Cal develops from a static character who capitulates to the pressure of his Catholic friends to a dynamic character who suffers for the murder in which he has allowed himself to become involved. His escape from the violence of Ulster and from Crilly and Skeffington does not reduce his guilt. Seemingly safe in the Morton tenant house, Cal is still haunted. As MacLaverty’s omniscient narrator reveals: “Now that he felt safe from the world outside he was being attacked from within his own head.” In confronting guilt, Cal ultimately recognizes that he must accept the consequences of his actions: He must lose his freedom to truly gain it. Cal’s tragedy, like that of many Irish Catholic and Protestant youths, is that in his innocence he is easily persuaded to support and assist the IRA, just as the Protestant youths who beat him have been convinced to support their cause. Like others before him, Cal succumbs to peer pressure and forfeits his humanity. By capitulating, he takes a life and ruins his own. The destruction of his life is symbolic of the destruction of so many Irish Catholic and Protestant lives. Like all who support a cause through violence, Cal must suffer the consequences of his action, and those consequences are costly and tragic. The dream of driving a car that he cannot control, one dream among the many that plague him, is symbolic of his uncontrolled world, of the uncontrolled world which Ireland has become.

Crilly represents the violent members of society who serve misguided leaders. Skeffington uses him only when crime serves his purposes. A bully during his school years, Crilly remains a bully as an adult. In his mind, murder is acceptable “to win the war,” to justify the Irish Catholic cause. He and Cal represent two opposing Catholic forces in Ireland: one seeking resolution of national and religious conflicts via peaceful means and the other via violence. Even Skeffington recognizes Crilly’s vengeful character, but he sees Crilly as a “useful man” who you send for “if you have a war on your hands.”

Skeffington, Crilly’s sidekick, is the cold, calculating rationalist who intellectualizes the issues, the causes, and the movement, winning over others with his logic. Oppressed people, according to Skeffington’s philosophy, have a “right to insurrectional violence. ... There are no rules just eventual winners.”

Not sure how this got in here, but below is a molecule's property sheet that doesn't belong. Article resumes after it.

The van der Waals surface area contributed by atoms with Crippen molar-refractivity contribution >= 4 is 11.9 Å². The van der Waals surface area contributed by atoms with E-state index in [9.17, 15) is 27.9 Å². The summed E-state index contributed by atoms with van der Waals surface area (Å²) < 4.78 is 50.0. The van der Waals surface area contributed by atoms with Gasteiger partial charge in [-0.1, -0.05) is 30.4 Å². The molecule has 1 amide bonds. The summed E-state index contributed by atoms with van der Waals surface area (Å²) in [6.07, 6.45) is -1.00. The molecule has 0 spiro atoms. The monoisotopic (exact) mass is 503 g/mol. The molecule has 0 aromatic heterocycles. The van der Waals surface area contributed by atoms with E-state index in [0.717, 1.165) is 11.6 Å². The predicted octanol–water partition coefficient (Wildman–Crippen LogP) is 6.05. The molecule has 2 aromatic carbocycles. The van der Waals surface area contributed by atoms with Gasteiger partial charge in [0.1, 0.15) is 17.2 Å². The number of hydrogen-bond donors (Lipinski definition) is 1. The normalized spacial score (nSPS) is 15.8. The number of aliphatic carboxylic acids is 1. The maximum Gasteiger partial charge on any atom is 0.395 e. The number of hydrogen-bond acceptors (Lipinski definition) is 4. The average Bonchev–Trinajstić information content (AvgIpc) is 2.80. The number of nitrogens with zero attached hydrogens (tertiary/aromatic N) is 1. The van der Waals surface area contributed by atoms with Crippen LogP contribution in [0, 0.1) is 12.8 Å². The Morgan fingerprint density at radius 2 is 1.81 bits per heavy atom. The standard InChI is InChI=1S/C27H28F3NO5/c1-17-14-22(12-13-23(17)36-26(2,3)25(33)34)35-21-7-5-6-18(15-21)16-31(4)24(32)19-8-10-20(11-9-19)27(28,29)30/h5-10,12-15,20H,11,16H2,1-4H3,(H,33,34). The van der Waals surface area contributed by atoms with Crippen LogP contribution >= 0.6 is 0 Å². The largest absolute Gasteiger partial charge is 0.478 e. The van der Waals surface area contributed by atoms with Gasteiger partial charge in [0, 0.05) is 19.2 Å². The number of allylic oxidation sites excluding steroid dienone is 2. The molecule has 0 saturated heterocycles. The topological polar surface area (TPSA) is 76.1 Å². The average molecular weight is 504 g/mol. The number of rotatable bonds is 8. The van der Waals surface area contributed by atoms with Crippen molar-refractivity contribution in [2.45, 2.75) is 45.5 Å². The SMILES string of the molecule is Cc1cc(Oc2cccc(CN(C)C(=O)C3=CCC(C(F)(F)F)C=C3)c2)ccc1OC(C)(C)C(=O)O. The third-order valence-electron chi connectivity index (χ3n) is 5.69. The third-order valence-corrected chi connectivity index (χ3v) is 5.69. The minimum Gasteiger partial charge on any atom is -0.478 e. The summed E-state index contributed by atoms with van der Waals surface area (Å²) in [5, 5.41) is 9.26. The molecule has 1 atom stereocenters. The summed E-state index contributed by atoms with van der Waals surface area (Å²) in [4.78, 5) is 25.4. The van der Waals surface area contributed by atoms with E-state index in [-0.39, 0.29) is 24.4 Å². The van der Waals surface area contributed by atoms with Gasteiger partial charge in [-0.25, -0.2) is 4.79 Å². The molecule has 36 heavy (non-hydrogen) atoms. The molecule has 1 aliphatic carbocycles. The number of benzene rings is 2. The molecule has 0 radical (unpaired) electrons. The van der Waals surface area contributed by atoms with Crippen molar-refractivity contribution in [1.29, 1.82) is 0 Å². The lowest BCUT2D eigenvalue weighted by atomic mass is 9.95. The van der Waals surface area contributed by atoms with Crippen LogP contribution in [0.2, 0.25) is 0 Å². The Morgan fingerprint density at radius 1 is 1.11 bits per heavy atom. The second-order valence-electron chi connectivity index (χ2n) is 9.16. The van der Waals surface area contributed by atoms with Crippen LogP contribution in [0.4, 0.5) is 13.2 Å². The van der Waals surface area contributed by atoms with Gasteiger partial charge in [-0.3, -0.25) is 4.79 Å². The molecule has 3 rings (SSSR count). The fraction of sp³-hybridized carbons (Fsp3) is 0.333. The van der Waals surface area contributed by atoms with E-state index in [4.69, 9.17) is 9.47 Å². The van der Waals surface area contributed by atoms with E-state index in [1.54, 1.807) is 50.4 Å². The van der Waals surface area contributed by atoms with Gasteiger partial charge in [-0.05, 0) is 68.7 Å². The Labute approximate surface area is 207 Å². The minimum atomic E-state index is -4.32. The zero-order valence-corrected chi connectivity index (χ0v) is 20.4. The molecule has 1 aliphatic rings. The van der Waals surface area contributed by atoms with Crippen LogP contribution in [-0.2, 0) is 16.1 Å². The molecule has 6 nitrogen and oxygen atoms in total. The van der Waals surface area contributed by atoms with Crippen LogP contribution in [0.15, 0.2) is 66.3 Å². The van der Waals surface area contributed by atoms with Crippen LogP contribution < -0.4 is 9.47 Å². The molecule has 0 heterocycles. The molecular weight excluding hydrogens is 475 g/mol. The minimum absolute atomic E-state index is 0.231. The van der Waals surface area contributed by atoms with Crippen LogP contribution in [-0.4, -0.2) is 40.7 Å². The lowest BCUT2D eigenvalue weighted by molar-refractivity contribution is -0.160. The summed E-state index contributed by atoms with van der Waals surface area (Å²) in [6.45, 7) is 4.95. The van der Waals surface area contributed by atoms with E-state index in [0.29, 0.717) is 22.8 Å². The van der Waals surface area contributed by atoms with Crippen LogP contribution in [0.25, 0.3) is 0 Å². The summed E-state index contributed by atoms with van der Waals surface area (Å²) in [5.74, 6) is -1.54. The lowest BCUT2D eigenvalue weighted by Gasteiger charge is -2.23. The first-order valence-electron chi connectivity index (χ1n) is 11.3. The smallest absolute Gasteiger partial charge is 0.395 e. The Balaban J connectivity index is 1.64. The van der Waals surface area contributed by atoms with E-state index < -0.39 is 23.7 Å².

In contrast to Crilly and Skeffington is Shamie, Cal’s widowed father, who lives in a world of illusions created from an overdose of Western movies. He begins to believe in the romanticized ideal depicted in those movies, where right always wins, where justice is always served. When Shamie and Cal receive a bomb threat from Protestants, Shamie accepts a gun from Crilly under the misguided belief that, like the cowboys, “he had right on his side and it was the baddies who would die.” Unfortunately, the Irish struggle is not that simplistic. When Shamie’s and Cal’s home is firebombed, no one is apprehended, and Shamie’s vision of right conquering wrong is shattered. He cannot cope with the loss of his illusions, and he suffers severe depression that soon becomes physically debilitating as well, resulting in his hospitalization.

Ireland’s struggle victimizes Marcella, too. Like Cal, she is alienated from family and friends; they both seek the warmth of human affection which they have been denied. Cal’s mother, whose name still brings “a lump to his throat,” died when he was eight. Deprived of motherly love after her death, Cal “gave himself love-bites, sucking until he tasted the coppery blood coming through his skin.” Marcella, who is from Portstewart and is of Italian descent, lost her husband to Ireland’s violence, but long before his death, she lost her love and respect for him. As she tells Cal, “He was one of those people whose company you love for an hour or so, but you’re glad you’re not married to them.” She is the object of Cal’s desire but a thorn in his conscience; her warmth and innocence intensify his psychological turmoil.

In this, MacLaverty’s second novel, his characters represent the middle-class working people of Ireland, the true victims of Ireland’s violence. Cal symbolizes the psychological devastation of his people: He can only gain freedom by losing it; he can only atone for sin through suffering. MacLaverty’s vision is clearly nonpartisan. He depicts the hopelessness of the Irish struggle in sharp and tragic detail.

Bibliography

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Last Updated on May 5, 2015, by eNotes Editorial. Word Count: 57

Contemporary Review. CCXLII, April, 1983, p. 213.

Hudson Review. XXXVI, Winter, 1983, p. 750.

Library Journal. CVIII, June 15, 1983, p. 1275.

Los Angeles Times Book Review. August 21, 1983, p. 1.

The New Republic. CLXXXIX, September 19, 1983, p. 30.

New Statesman. CV, January 14, 1983, p. 26.

The New York Times Book Review. LXXXVIII, August 21, 1983, p. 1.

The New Yorker. LIX, October 24, 1983, p. 162.

Newsweek. CII, September 5, 1983, p. 68.

Publishers Weekly. CCXXIII, June 17, 1983, p. 62.